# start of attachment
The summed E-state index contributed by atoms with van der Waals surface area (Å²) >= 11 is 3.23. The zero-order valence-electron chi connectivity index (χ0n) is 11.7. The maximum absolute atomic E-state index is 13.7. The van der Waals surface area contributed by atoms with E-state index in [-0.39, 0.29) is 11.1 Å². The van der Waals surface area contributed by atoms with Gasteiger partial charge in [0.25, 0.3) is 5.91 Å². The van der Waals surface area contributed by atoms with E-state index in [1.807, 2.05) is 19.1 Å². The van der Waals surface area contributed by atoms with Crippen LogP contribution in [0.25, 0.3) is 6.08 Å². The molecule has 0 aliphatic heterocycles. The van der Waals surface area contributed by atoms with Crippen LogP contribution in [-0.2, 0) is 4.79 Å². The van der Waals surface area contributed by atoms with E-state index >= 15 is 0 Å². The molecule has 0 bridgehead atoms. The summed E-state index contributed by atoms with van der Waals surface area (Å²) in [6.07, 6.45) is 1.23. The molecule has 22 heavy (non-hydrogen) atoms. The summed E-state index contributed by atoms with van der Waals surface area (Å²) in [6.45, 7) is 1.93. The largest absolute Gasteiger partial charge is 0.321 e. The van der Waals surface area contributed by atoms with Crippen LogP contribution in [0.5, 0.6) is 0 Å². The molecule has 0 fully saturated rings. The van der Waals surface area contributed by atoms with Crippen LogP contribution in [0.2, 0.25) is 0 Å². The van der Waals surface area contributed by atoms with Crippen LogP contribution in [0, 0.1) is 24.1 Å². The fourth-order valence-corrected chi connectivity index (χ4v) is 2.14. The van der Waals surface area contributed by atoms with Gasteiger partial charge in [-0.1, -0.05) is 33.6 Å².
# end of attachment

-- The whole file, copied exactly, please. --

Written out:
The summed E-state index contributed by atoms with van der Waals surface area (Å²) >= 11 is 3.23. The zero-order valence-electron chi connectivity index (χ0n) is 11.7. The maximum absolute atomic E-state index is 13.7. The van der Waals surface area contributed by atoms with E-state index in [-0.39, 0.29) is 11.1 Å². The van der Waals surface area contributed by atoms with Gasteiger partial charge in [0.25, 0.3) is 5.91 Å². The van der Waals surface area contributed by atoms with E-state index in [1.807, 2.05) is 19.1 Å². The van der Waals surface area contributed by atoms with Crippen LogP contribution in [0.25, 0.3) is 6.08 Å². The molecule has 0 aliphatic heterocycles. The van der Waals surface area contributed by atoms with Crippen LogP contribution in [-0.2, 0) is 4.79 Å². The van der Waals surface area contributed by atoms with E-state index >= 15 is 0 Å². The molecule has 0 bridgehead atoms. The summed E-state index contributed by atoms with van der Waals surface area (Å²) in [6.07, 6.45) is 1.23. The molecule has 22 heavy (non-hydrogen) atoms. The summed E-state index contributed by atoms with van der Waals surface area (Å²) in [6.45, 7) is 1.93. The largest absolute Gasteiger partial charge is 0.321 e. The van der Waals surface area contributed by atoms with Crippen LogP contribution in [0.5, 0.6) is 0 Å². The molecule has 0 fully saturated rings. The van der Waals surface area contributed by atoms with Crippen LogP contribution in [0.2, 0.25) is 0 Å². The van der Waals surface area contributed by atoms with Crippen LogP contribution in [0, 0.1) is 24.1 Å². The fourth-order valence-corrected chi connectivity index (χ4v) is 2.14. The van der Waals surface area contributed by atoms with Gasteiger partial charge in [-0.1, -0.05) is 33.6 Å².